The difference between people with bulimia or anorexia nervosa is that bulimics are aware of their problem, but feel unable to correct their situation. Read the rest of this entry »
Food poisoning is a very common. It is usually not of great severity, but some food poisoning can have serious consequences and even fatal for some people.
Food poisoning occurs most often after consuming food or water containing bacteria, bacterial toxins (substances secreted by the bacteria), parasites, or viruses. Food poisoning can also occur when non-infectious poisons (like poisonous mushrooms) or heavy metals (like lead or mercury) are ingested.
It is estimated that in Canada about 10 million people contract a foodborne illness each year. People who are at greater risk of food poisoning are the elderly, pregnant women, infants, babies and people with chronic medical conditions (eg. Diabetes, AIDS, liver disease)., Read the rest of this entry »
The foodborne disease (FBD) are a major health problem worldwide. These diseases are caused by the consumption of water or food contaminated with microorganisms, parasites or the toxic substances they produce.
The ETA may be poisoning or infection:
Foodborne infection: disease resulting from ingestion of food containing microorganisms (viruses, bacteria, parasites) harmful things. For example, Salmonella, Hepatitis A, Triquinella spirallis.
Food poisoning caused by: illness resulting from ingestion of toxins or poisons that are present in the food ingested, which have been produced down by fungi or bacteria although these organisms are no longer present in the food. For example, botulinum toxin, Staphylococcus enterotoxin.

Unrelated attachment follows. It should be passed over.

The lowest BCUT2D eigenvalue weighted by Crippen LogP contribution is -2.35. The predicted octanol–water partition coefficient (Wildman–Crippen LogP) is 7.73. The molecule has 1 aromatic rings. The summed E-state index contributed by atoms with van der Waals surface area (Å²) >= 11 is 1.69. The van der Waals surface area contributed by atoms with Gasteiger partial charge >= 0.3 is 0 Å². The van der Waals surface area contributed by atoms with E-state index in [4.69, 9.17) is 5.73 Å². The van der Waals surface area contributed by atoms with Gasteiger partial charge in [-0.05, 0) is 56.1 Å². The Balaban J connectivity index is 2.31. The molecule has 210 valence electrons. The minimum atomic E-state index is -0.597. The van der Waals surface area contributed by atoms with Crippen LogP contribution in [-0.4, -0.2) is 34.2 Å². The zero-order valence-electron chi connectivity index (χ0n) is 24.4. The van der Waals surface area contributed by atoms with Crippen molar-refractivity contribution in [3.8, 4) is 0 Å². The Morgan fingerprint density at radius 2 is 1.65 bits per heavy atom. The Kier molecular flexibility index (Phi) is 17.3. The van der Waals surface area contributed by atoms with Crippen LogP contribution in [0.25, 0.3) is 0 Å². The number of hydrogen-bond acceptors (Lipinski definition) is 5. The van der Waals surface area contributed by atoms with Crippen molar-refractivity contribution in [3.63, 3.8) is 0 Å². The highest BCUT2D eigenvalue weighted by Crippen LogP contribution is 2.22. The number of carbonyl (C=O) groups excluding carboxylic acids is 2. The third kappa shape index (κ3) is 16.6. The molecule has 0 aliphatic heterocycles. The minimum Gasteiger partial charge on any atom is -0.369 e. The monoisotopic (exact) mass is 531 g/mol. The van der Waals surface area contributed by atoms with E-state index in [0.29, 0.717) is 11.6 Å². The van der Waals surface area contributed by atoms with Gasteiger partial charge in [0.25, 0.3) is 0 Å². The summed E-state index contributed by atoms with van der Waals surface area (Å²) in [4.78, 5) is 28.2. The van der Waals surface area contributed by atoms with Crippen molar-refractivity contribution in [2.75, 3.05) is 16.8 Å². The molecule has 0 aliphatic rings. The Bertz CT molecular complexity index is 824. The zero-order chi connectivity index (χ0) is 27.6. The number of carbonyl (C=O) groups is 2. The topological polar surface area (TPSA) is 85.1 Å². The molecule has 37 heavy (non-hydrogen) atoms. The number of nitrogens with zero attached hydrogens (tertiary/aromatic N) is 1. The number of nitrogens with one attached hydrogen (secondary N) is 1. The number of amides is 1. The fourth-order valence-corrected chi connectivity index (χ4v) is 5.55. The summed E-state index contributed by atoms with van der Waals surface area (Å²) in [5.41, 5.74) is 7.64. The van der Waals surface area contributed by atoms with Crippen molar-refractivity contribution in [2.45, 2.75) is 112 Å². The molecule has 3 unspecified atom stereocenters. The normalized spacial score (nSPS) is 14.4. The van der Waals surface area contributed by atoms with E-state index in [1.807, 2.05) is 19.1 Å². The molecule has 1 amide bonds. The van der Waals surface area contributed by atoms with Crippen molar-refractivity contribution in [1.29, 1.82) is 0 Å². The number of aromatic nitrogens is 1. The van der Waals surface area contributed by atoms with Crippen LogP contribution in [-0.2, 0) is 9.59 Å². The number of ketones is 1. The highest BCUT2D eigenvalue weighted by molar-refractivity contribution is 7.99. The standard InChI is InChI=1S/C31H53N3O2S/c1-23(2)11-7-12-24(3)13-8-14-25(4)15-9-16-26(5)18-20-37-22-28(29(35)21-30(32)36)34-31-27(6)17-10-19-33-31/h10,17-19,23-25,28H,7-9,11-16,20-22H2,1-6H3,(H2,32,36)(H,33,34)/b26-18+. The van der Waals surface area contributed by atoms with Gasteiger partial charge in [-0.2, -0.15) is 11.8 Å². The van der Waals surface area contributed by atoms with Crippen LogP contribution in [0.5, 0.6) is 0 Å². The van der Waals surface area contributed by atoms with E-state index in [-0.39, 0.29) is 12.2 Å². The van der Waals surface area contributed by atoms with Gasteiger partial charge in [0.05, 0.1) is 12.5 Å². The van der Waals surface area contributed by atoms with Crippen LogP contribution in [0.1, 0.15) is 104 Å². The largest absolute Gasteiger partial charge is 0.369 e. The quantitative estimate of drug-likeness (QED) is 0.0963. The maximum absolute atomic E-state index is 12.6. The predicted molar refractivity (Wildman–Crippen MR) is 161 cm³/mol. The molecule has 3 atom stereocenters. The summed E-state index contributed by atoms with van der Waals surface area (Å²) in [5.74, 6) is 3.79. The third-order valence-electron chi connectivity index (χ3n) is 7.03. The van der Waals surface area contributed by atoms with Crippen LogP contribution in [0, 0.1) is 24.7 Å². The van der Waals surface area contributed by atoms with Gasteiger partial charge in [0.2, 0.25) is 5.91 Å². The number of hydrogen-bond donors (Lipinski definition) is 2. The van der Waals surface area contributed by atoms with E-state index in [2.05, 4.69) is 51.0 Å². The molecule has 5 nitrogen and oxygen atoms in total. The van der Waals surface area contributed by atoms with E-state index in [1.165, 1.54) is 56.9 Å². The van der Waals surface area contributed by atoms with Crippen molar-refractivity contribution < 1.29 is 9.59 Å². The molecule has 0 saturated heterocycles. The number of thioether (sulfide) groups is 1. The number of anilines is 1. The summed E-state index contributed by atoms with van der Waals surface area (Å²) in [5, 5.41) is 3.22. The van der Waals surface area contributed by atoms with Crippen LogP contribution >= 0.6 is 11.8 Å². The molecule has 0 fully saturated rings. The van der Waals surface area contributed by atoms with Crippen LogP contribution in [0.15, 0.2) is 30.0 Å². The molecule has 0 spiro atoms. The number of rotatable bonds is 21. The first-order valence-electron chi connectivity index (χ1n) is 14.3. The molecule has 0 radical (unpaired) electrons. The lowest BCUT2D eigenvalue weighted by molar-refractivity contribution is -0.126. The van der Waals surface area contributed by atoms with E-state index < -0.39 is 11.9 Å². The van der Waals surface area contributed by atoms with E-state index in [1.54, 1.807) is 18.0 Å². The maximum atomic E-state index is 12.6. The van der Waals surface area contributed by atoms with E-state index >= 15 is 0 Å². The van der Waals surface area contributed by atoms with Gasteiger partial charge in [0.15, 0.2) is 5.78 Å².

The most common symptoms of FBD are vomiting, abdominal pain, diarrhea and fever, may also develop neurological symptoms, swollen eyes, kidney des difficulties, double vision, etc..
These symptoms may vary depending on the amount of bacteria or toxins into the food, the amount of consumed food and the state of health of the person, among other factors.
For healthy people, most foodborne illnesses are temporary, lasting only a couple of days without any complications, but for people more susceptible such as children, the elderly, pregnant women or those found patients may be more severe sequelae or even fatal. Read the rest of this entry »
Food poisoning can be harmless, but also run fatal.
The term food poisoning describes a variety of disorders of the human body, there is always a reaction due to food taken. In harmless case the individual concerned has taken a slightly corrupted or incompatible foods and suffers an average of three to five days from the symptoms. Of a serious food poisoning is said to occur when the person actually toxic substances, such as edible mushrooms has eaten. In this case, the symptoms are very intense and may come to light is an acute danger to life. To find out the cause of food poisoning, the doctor asked his patient to consume food. Often the reason but can not even identify, for example, if the symptoms occur after a restaurant visit. Read the rest of this entry »